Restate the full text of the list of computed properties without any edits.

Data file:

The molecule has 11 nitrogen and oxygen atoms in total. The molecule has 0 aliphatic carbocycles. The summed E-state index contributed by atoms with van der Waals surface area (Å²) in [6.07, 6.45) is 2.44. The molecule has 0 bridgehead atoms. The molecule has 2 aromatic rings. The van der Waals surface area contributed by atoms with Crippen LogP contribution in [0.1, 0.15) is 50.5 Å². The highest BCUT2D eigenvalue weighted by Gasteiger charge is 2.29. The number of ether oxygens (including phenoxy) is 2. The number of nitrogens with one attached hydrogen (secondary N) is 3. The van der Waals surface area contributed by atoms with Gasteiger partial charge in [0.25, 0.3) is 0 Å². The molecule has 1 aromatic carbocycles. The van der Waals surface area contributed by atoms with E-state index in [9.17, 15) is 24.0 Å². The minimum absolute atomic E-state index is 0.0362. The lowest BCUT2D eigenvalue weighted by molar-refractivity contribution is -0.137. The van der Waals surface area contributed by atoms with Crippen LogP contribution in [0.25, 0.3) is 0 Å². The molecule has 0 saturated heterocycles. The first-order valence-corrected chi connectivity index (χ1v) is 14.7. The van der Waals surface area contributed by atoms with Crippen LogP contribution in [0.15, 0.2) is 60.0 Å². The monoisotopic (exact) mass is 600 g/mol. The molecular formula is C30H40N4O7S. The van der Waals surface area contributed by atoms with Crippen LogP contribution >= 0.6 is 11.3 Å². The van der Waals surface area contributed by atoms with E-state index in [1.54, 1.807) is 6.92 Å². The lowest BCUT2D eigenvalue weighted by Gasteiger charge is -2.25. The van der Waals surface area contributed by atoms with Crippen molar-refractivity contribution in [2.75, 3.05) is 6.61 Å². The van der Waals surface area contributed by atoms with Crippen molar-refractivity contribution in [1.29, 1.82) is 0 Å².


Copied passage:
The molecule has 11 nitrogen and oxygen atoms in total. The molecule has 0 aliphatic carbocycles. The summed E-state index contributed by atoms with van der Waals surface area (Å²) in [6.07, 6.45) is 2.44. The molecule has 0 bridgehead atoms. The molecule has 2 aromatic rings. The van der Waals surface area contributed by atoms with Crippen LogP contribution in [0.1, 0.15) is 50.5 Å². The highest BCUT2D eigenvalue weighted by Gasteiger charge is 2.29. The number of ether oxygens (including phenoxy) is 2. The number of nitrogens with one attached hydrogen (secondary N) is 3. The van der Waals surface area contributed by atoms with Gasteiger partial charge in [0.25, 0.3) is 0 Å². The molecule has 1 aromatic carbocycles. The van der Waals surface area contributed by atoms with E-state index in [9.17, 15) is 24.0 Å². The minimum absolute atomic E-state index is 0.0362. The lowest BCUT2D eigenvalue weighted by molar-refractivity contribution is -0.137. The van der Waals surface area contributed by atoms with Crippen LogP contribution in [0.25, 0.3) is 0 Å². The molecule has 0 saturated heterocycles. The first-order valence-corrected chi connectivity index (χ1v) is 14.7. The van der Waals surface area contributed by atoms with Crippen LogP contribution in [0.15, 0.2) is 60.0 Å². The monoisotopic (exact) mass is 600 g/mol. The molecular formula is C30H40N4O7S. The van der Waals surface area contributed by atoms with Crippen LogP contribution >= 0.6 is 11.3 Å². The van der Waals surface area contributed by atoms with E-state index in [1.54, 1.807) is 6.92 Å². The lowest BCUT2D eigenvalue weighted by Gasteiger charge is -2.25. The van der Waals surface area contributed by atoms with Crippen molar-refractivity contribution in [2.75, 3.05) is 6.61 Å². The van der Waals surface area contributed by atoms with Crippen molar-refractivity contribution in [1.29, 1.82) is 0 Å².